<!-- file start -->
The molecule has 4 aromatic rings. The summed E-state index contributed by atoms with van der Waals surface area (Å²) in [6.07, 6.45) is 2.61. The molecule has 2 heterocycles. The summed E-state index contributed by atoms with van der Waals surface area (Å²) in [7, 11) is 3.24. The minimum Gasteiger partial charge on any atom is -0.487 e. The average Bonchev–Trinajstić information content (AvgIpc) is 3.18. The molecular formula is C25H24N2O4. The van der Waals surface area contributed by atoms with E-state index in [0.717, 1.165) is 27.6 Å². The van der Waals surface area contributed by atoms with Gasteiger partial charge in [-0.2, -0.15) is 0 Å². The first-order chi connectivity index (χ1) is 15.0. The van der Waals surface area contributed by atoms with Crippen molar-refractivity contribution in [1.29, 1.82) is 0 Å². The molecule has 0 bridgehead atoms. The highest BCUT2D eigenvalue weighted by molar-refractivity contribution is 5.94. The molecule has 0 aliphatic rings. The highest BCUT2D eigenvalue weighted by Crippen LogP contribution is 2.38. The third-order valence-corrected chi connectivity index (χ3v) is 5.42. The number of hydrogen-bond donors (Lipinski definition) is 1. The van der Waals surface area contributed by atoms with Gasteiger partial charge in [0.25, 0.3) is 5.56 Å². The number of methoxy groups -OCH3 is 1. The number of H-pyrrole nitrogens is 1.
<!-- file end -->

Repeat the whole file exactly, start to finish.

The molecule has 4 aromatic rings. The summed E-state index contributed by atoms with van der Waals surface area (Å²) in [6.07, 6.45) is 2.61. The molecule has 2 heterocycles. The summed E-state index contributed by atoms with van der Waals surface area (Å²) in [7, 11) is 3.24. The minimum Gasteiger partial charge on any atom is -0.487 e. The average Bonchev–Trinajstić information content (AvgIpc) is 3.18. The molecular formula is C25H24N2O4. The van der Waals surface area contributed by atoms with E-state index in [0.717, 1.165) is 27.6 Å². The van der Waals surface area contributed by atoms with Gasteiger partial charge in [-0.2, -0.15) is 0 Å². The first-order chi connectivity index (χ1) is 15.0. The van der Waals surface area contributed by atoms with Crippen molar-refractivity contribution in [1.29, 1.82) is 0 Å². The molecule has 0 bridgehead atoms. The highest BCUT2D eigenvalue weighted by molar-refractivity contribution is 5.94. The molecule has 0 aliphatic rings. The highest BCUT2D eigenvalue weighted by Crippen LogP contribution is 2.38. The third-order valence-corrected chi connectivity index (χ3v) is 5.42. The number of hydrogen-bond donors (Lipinski definition) is 1. The van der Waals surface area contributed by atoms with Gasteiger partial charge in [0.25, 0.3) is 5.56 Å². The number of methoxy groups -OCH3 is 1. The number of H-pyrrole nitrogens is 1.